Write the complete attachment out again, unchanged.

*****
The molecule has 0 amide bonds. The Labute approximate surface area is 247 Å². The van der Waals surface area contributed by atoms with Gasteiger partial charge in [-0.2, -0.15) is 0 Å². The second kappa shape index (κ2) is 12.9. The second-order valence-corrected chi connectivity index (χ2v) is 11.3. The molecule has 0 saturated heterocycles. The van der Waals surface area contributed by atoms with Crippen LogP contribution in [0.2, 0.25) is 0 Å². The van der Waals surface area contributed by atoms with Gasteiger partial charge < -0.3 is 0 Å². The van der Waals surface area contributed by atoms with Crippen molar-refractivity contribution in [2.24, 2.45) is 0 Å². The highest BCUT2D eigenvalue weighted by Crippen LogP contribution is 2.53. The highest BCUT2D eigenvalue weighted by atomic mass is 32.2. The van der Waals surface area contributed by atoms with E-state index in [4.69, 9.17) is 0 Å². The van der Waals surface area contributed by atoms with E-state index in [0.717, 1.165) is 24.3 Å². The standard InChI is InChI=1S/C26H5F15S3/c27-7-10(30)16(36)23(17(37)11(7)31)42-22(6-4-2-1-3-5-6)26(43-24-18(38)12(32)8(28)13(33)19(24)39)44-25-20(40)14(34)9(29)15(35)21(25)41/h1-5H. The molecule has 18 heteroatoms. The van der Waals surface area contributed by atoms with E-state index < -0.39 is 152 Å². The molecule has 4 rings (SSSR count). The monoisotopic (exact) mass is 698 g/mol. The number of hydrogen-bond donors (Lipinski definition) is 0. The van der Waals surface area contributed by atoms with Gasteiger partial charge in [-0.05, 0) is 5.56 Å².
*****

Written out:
The molecule has 0 amide bonds. The Labute approximate surface area is 247 Å². The van der Waals surface area contributed by atoms with Gasteiger partial charge in [-0.2, -0.15) is 0 Å². The second kappa shape index (κ2) is 12.9. The second-order valence-corrected chi connectivity index (χ2v) is 11.3. The molecule has 0 saturated heterocycles. The van der Waals surface area contributed by atoms with Crippen LogP contribution in [0.2, 0.25) is 0 Å². The van der Waals surface area contributed by atoms with Gasteiger partial charge < -0.3 is 0 Å². The van der Waals surface area contributed by atoms with Crippen molar-refractivity contribution in [2.24, 2.45) is 0 Å². The highest BCUT2D eigenvalue weighted by Crippen LogP contribution is 2.53. The highest BCUT2D eigenvalue weighted by atomic mass is 32.2. The van der Waals surface area contributed by atoms with E-state index in [4.69, 9.17) is 0 Å². The van der Waals surface area contributed by atoms with E-state index in [0.717, 1.165) is 24.3 Å². The standard InChI is InChI=1S/C26H5F15S3/c27-7-10(30)16(36)23(17(37)11(7)31)42-22(6-4-2-1-3-5-6)26(43-24-18(38)12(32)8(28)13(33)19(24)39)44-25-20(40)14(34)9(29)15(35)21(25)41/h1-5H. The molecule has 18 heteroatoms. The van der Waals surface area contributed by atoms with E-state index < -0.39 is 152 Å². The molecule has 4 rings (SSSR count). The monoisotopic (exact) mass is 698 g/mol. The number of hydrogen-bond donors (Lipinski definition) is 0. The van der Waals surface area contributed by atoms with Gasteiger partial charge in [-0.05, 0) is 5.56 Å².